I've found a fairly simple solution to successfully repair a cracked plastic radiator.

Sand the crack and clean the area put some epoxy putty over it make sure it's placed on and pushed in correctly leave no spots for the coolant or air to leak out of and the trick is after its dried enough so it's hard rub water over it.

I've found a fairly simple solution to successfully repair a cracked plastic radiator.

Sand the crack and clean the area put some epoxy putty over it make sure it's placed on and pushed in correctly leave no spots for the coolant or air to leak out of and the trick is after its dried enough so it's hard rub water over it.

I think mine is leaking around the top of the neck. I'm going to try solar 900 caulk, it sticks to everything. It's crazy strong and clingy.

My son's car is having problems with its radiator. It has been given out in the past month. It's an older car, but other then that it has been working just fine. So I am wondering if it would be worth it to get it fixed or just to start looking for another car? <a href='' ></a>

You can't fix it. You can replace the cracked tank with a new one but that is just as expensive as buying a new radiator. The tanks are made from injection molded plastic and there isn't a product on the market that will vulcanize with it. Epoxy, glue gun, zip ties, and other things people have come up with here are temporary fixes (one or two days if you are lucky) because your radiator expands and contracts causing any substance you try and fix it with to crack loose as soon as you run the vehicle a few times. Also don't use stop leak as this will plug up everything but the leak. Sorry for the bad news. The best answer is to just keep adding water till you can afford to replace the radiator.

1 reply

I'm sorry your repair did not succeded.  Most Radiator tanks are made with Nylon 6-6 mixed with short fiberglass mixed in a 70-30% mix. Replacing the radiator with a new one is out of the question, as it goes AGAINST THE SPIRIT OF INSTRUCTABLES and the DIY BIBLE too...  We WANT to presume that we were successful in repairing almost anything!

THE secret for a successful repair, is based on getting several things properly done:
1) CLEANLINESS of the surface where the patch will be attached to.
2) REINFORCEMENT of the patch (that is why fiberglass mat is for).
3) Use of a GOOD resin to make the repair.  More below.
4) PROPER surface finish where the patch will be grabbing.
5) Application INSIDE the epoxy time window.

(1) Clean throughly. Sanding first is a must. The suggestion on using a strong cleaner ("Brake Cleaner") can be either a large help, or a failure point, depending on the TYPE of cleaner: nowadays there are TWO distint classes of Brake cleaners: Those containing Clorinated agents, and those based on Non clorinated solvents. Let´s ask the commenter that suggested its use to please tell us which one did he use. In any case, let the solvent evaporate at least 2 minutes to avoid trapping solvent that will weaken the epoxy.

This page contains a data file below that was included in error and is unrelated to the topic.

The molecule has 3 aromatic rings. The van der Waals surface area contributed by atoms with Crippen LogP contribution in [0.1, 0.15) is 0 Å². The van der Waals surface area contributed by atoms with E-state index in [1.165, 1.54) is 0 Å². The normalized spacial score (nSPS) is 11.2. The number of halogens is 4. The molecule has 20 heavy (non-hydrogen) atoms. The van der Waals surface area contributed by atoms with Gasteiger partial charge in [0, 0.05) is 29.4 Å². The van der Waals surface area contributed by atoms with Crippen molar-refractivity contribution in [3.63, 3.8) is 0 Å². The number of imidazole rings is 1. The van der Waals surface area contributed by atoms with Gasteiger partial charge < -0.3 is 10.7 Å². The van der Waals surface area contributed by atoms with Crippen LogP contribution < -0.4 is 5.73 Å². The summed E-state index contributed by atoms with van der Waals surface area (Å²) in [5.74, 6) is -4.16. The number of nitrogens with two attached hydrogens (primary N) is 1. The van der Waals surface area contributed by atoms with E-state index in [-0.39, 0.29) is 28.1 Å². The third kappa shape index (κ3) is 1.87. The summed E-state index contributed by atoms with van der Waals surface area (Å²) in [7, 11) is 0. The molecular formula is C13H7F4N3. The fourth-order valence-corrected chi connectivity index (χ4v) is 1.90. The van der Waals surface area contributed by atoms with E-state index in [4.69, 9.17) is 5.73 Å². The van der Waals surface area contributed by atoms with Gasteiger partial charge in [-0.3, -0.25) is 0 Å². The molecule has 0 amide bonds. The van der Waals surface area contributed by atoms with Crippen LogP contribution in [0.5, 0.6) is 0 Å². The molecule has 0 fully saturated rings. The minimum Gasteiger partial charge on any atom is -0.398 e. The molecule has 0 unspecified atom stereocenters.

(2), (3) and (5) For the fiberglass mat to provide a good mechanical resistance and attachment to the radiator material, it needs to be completely and throughly wetted with the epoxy. THEREFORE, you need to perfectly wet the textile with the epoxy, which means that a too viscous, paste like epoxy is NOT going to wet the fiberglass.  Thus, I may suggest that instead of using a "Patch Kit", why not go to a Model Airplane Hobby shop and purchase a finer weave Fiberglass Cloth and a much SLOWER epoxy resin, called "finishing resin", usually over two HOURS setting time. That will give you plenty of time to wet the cloth, get inside every microscopic ridge and channel onthe nylon tank, and level itself to give a nice appearance too.  Any epoxy faster than that wont give as good a result.

(4) A rough (but not too rough) surface is best. Try using 120 or 150 sanding paper (wet--or-dry type is better).
 Enough thickness is necessary to achieve the required strenght, this means two to three thin cloth layers (2 Oz per square yard cloth).  Even when the hobby shop cost of the Finishing resin and cloth will be higher than the NAPA (or similar) patch kit, it will produce a much better patching, that, when properly done will outlast the car.  Mt two cents.  Amclaussen, Mexico City.

P.D.: The suggestions about using "JB Weld" are not good, because JB Weld has metallic filings as reinforcement, but several layers of thin fiberglass cloth are a much better reinforcement, albeit a little slower and requiring more dexterity.  The reason the fiberglass cloth is much better, is that it has much higher tensile strenght AND it has a very similar thermal expansion behavior than the nylon tanks.  JB Weld does not perform as well.

Way to go. A word to the wise, a little spray of brake cleaner will soften the plastic up just a tad, giving the right epoxy a chemically tight bond. It will also remove any contaminants as well. I use brake cleaner on inner tubes when I patch them, to get all the junk off. It works...

Way to go. A word to the wise, a little spray of brake cleaner will soften the plastic up just a tad, giving the right epoxy a chemically tight bond. It will also remove any contaminants as well. I use brake cleaner on inner tubes when I patch them, to get all the junk off. It works...

i tried it with special liquid which you pour into the radiator and it closes the hole(s)
.. didn't help but  the hole was quite big

3 replies

 stop leak only works if you have a pin hole in the metal part of the radiator, for large holes and cracks you need to do something like this for the plastic parts or if it's metal use JB weld

Hi Vikking,
My radiator just sprung a pinhole leak and I was wondering how your repair has held up so far?

since the crack was so large, it lasted a little less than a year, the plastic kept separating, the process i showed is more for pinholes, i was just trying to save it until i got a new radiator. this process should work for pinholes with no problems, the problem i kept having it it kept pealing off, so make sure you scuff up the plastic and give it something to hold onto